Typography is often the part of a logo design that gets overlooked, however it plays an integral role in strengthening your design, and your brand as a whole. As well as communicating the name and possibly the slogan, your choice of font and the execution influences the viewers perceptions of your brand. A bold serif font using only capital letters will help portray a stable and professional brand while a rounded sans-serif font in lower case will leave a more modern and friendly impression.

There are a few general rules when choosing fonts in design, to start, once you know what vibe you’re going for it is good practice to avoid using too many fonts or font weights. Ideally you shouldn’t be using more than two fonts or font weight’s in a single design. It is also essential to take the time to check your kerning, spacing and the sizing of any lettering.

Making the right choice with your fonts and applying them thoughtfully can be the difference between making or breaking your logo design. Your typography is arguably as important as any accompanying logo mark you may design, with this is mind you shouldn’t rush your typographic decisions, it can sometimes take almost as long as your logo mark design process to perfect your typography..

As you would with other aspects of your design, you should spend time researching the styles of typeface that would be best suited to your design, before narrowing them down and experimenting with what works.

5. DIY Logos - Using an Amateur

A professional business looks, sounds and feels professional. Often your logo is the element providing the first impression to potential clients, if your logo does not look professional or gives the wrong signals to viewers it can be the difference between landing a new client or loosing someone forever.

When running your business is it easy to invest both your time and money into the tangible and physical assets required to run and appear professional including both property and equipment. This spending often means the more intangible assets, like your logo and brand are pushed down the list of priority or given a smaller budget.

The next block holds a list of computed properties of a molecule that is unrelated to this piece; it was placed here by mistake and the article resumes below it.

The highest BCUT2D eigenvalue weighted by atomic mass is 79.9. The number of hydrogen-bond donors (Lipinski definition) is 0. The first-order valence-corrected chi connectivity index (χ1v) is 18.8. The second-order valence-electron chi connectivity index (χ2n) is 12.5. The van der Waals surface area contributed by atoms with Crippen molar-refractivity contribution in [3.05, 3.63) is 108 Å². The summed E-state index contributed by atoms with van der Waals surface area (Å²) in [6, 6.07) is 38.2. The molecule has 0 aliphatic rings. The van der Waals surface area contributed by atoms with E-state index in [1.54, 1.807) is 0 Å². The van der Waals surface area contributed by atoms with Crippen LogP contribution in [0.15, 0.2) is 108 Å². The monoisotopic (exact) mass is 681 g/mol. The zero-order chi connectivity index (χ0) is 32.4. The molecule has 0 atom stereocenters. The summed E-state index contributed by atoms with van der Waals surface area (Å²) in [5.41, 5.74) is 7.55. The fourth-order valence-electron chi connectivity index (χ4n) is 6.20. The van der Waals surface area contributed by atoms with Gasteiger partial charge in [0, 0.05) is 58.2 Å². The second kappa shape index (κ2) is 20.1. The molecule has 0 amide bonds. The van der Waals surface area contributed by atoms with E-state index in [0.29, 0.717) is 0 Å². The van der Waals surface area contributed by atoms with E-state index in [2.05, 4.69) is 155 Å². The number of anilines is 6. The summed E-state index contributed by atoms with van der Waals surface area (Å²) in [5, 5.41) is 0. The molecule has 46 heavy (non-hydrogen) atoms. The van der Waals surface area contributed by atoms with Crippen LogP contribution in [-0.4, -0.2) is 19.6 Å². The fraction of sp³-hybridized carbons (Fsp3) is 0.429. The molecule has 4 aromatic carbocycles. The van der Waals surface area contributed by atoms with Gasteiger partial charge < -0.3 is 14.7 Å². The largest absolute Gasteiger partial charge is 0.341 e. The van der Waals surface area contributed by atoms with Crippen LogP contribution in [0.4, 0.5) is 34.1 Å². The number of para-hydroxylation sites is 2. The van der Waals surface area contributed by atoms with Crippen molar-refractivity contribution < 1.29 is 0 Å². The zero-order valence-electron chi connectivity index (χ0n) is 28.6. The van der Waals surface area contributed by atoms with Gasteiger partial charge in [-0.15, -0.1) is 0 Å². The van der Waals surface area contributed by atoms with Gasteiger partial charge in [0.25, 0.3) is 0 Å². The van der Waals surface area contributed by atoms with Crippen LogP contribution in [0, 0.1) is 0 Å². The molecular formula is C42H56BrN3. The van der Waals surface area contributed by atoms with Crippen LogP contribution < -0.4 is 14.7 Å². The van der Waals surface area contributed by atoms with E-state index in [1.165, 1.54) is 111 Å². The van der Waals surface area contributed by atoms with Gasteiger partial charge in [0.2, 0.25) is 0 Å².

In an attempt to save money I have come across business owners attempting the challenge themselves or calling in a favour from a friend or relative (often with clip-art based outcomes). In these instances the views and ideas are coming without any outside perspective, not only are you going to end up with a design that breaks logo design basic rules, it is likely to be designed without taking the target audience into account and finishing by just fitting the taste of the business owner.

By hiring a professional logo and identity designer you aren’t only guaranteeing a professional, effective and memorable design, your going to avoid any issues caused by a lack of experience and foresight mainly in regards to reproduction or longevity.

If you have any questions or would like someone to look at your logo and brand design please feel free to contact me.


 
If you think good design is expensive, you should look at the cost of bad design.
— Ralf Speth
 
 
adam snape portrait colour round
 

About the Author

Adam Snape is a designer, brand strategist and landscape photographer based in the beautiful Peak District National Park. Find him sharing landscapes on instagram and say hello.